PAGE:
Venture capital funding for Irish SMEs rose almost 20% in Q3 to €231m

VenturePulse survey shows total of €872m was invested in first nine months of year

Sarah-Jane Larkin, director general, IVCA, says changes to the Employment Investment Incentive Scheme is fuelling a positive outlook for start-ups. Photograph: Chris Bellew/ Fennell Photography

Sarah-Jane Larkin, director general, IVCA, says changes to the Employment Investment Incentive Scheme is fuelling a positive outlook for start-ups. Photograph: Chris Bellew/ Fennell Photography

 

Venture capital funding for Irish small and medium sized enterprises rose almost 20 per cent in the third quarter of the year, reaching €231 million, new data from the Irish Venture Capital Association (IVCA) showed.

The VenturePulse survey showed a total of €872 million was invested in the first nine months of the year, compared with €786 million a year earlier.

The third-quarter figures showed a marked increase in funding for companies compared with 2020, when €193 million was invested, with a recovery in funding for start-ups.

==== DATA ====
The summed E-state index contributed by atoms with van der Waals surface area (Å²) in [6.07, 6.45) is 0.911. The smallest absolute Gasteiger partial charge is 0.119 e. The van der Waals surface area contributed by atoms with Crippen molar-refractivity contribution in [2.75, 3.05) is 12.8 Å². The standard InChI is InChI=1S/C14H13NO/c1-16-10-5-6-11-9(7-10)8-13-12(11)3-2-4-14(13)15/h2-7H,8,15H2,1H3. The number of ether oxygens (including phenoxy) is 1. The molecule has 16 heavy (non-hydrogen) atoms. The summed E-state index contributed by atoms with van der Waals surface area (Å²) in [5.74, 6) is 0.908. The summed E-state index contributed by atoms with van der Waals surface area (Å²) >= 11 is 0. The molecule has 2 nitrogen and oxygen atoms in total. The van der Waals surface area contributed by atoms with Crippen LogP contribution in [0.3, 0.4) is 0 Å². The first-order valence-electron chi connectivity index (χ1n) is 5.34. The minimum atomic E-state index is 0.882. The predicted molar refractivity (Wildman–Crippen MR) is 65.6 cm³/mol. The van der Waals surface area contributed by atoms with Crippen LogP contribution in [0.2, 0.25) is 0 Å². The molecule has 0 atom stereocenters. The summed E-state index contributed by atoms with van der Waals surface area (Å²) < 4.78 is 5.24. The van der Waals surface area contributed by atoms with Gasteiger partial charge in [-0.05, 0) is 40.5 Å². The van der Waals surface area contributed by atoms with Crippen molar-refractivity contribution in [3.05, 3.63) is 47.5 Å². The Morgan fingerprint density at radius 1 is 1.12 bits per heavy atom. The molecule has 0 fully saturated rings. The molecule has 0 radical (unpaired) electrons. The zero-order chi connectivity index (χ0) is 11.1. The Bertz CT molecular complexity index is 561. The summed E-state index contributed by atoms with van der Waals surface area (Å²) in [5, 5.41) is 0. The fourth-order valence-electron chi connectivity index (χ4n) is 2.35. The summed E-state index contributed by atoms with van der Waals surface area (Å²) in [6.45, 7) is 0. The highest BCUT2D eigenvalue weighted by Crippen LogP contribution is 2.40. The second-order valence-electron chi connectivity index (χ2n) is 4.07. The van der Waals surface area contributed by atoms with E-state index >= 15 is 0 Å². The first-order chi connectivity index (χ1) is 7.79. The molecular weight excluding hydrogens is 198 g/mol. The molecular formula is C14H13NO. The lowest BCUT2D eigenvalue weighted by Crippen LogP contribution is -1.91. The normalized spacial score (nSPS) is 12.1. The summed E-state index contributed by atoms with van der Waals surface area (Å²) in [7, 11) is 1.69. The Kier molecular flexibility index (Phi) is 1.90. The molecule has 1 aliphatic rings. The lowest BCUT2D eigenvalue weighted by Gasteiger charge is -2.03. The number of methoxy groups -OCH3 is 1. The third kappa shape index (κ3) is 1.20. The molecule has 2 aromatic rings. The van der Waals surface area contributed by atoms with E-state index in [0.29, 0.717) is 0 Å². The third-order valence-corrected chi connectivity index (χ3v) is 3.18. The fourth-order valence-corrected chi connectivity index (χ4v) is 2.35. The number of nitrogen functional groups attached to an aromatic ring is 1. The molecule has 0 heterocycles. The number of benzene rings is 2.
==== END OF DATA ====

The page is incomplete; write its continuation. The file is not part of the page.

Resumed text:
Seed funding rose 63 per cent to €31 million, the survey showed.

“In the early stages of the pandemic, many venture capital companies looked to back their existing investments and well-established companies. Having managed that, there is a renewed appetite to focus on opportunities in early stage companies,” said Nicola McClafferty, chairwoman of the IVCA.

There was a marked increase in deals under €5 million, with an 89 per cent increase to €76 million from €40 million. The data showed the majority were under €3 million.

While deals in the €10 million plus category tripled to €71 million, those in the €5-€10 million range showed little change from last year at €70 million.

There were no deals in the €30 million plus range, meaning the quarter was unaffected by an outlier mega deal.

Sarah-Jane Larkin, director general of the IVCA , said the Government’s Budget 2021 changes to the Employment Investment Incentive Scheme (EIIS) was fuelling a positive outlook for start-ups.

“In addition, the planned €90 million innovation fund, due to be launched early next year and focused entirely on early stage enterprises, should have a really positive impact on new and emerging companies,” she said. “One consequence of the pandemic is increased interest in entrepreneurs and tech firms which have ideas relating to health as well as the digital economy.”

Life sciences accounted for 38 per cent or €329 million of total funds raised, followed by software at 24 per cent and fintech at 11 per cent. Environmental industries accounted for 12 per cent of the total in the third quarter.